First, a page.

The Unicorn Farm Is Not Hiring

After a talk, several years back, a bright new college grad asked me for advice on how to select her “dream job” from the two job offers in front of her. First, I was happy she had choices. Good news for the 1.9 million students who graduated in the Class of 2016 – it was the hottest hiring market in years. According to a report by the National Association of Colleges and Employers, 5 percent more graduates landed a job year over year. Now, that’s still wasn’t a good job market, but it was better than the previous year.

Though the young woman asking for career advice was glad she had a job (no moving back in with her parents!), and had clearly worked hard in school, she was concerned the choices in front of her weren’t all that she had hoped for after graduating with a degree. Why? One option was in her chosen field, but the position was, well- “too entry level”. It would involve more grunt work than she was hoping for and she felt capable of more. The other job offer would involve traveling to less than glamorous places, working long hours doing challenging thought work that she felt unsure about. One could be too boring, the other could be too challenging. Which to choose?

“Shouldn’t I wait and find a job that I am really passionate about? That is the first P you outline in the 6 Ps of the entrepreneurial spirit, right? Isn’t that what Find Your Extraordinary is all about? Creating a life I love based on my passion, and not compromising on that? ” she asked. As someone who has had two job since I was 15 and has paid a lot of dues, I had fun answering this one. I promise, it was said with love!

Don’t for a minute confuse passion with fantasy. Even in your dream job, at your dream company, doing something where the mission matters, you will do things you’d rather not. Not once, not twice, but all the time. Show up ready to work and ready to learn. Be open to the possibility that this role will be a career defining experience and ask yourself what you can do to make it so.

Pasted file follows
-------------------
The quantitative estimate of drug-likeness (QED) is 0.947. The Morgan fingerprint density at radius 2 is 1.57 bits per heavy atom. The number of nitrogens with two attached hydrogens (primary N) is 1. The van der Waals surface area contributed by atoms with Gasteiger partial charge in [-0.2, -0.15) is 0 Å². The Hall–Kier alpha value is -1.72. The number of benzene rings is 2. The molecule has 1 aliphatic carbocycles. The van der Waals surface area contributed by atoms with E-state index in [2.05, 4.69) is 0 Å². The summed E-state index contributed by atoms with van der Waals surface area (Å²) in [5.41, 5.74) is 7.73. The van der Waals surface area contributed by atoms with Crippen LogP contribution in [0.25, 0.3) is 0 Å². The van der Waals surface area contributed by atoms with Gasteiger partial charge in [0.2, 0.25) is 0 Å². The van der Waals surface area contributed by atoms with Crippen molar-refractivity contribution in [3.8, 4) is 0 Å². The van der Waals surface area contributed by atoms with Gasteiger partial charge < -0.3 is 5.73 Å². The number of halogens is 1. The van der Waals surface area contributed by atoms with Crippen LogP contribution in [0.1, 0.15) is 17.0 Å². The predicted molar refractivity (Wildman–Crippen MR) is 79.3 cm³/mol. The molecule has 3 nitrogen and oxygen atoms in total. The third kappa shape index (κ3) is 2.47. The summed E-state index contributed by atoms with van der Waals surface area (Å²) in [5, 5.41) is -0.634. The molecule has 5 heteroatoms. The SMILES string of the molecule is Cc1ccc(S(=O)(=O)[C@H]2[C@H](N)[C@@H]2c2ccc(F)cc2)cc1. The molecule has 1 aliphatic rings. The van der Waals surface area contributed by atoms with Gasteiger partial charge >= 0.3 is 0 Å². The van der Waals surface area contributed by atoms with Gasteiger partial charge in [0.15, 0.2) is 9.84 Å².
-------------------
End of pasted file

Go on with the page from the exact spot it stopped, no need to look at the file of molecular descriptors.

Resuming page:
Living your passion will include doing things you detest doing. Things you are not good at. Things that scare you. Things that bore you. Things that are extremely challenging. The presence of these things do not mean you should look elsewhere. Those that look for easy will never find extraordinary. Those above doing grunt work to pay their dues will never deserve a promotion. That is because you live in the real world, not on a unicorn farm. Think of it this way- what if you created a life so extraordinary that someone decided to make a movie out of it? Guess what would make that movie interesting? The struggle. Without it, there is no triumph.

Never shrink away from the challenging things that your passion requires. Otherwise, you’ll be robbing yourself of glory.

Whatever that challenge is, the sooner you accept it and stop grousing about it, the better off you will be. Remember, doing great things requires not only hard work, but also shit work. So go ahead and embrace the fact that extraordinary will always involve intense struggle, and washing windows. Fantastic . . . now you can clearly see the view.

Now, don’t take this post as negative statement about the work ethic of millennials. When I sought my first professional job in the real world, I didn’t really know what to expect either. This young woman really seemed to get it- and appreciate the perspective. She had showed up at this talk to seek advice. She was ready to work. All young people need mentorship- which includes straight talk from some not so young anymore people, who many years ago, benefited from some straight talk from someone else.

Jessica DiLullo Herrin
About the author: 

Based in San Francisco, Jessica DiLullo is the Chief Executive Officer and Co-Founder at the Stella & Dot Family of Brands.  The company is backed by Sequoia Capital, and sells high-touch brands through 50,000 independent business owners.  Prior to Stella & Dot, Ms DiLullo held executive assignments with Dell, Inc., Trilogy and weddingchannel.com.  She also authored “Find Your Extradorniary” and is an “Influencer” on LinkedIn.  Follow Jessica on Twitter.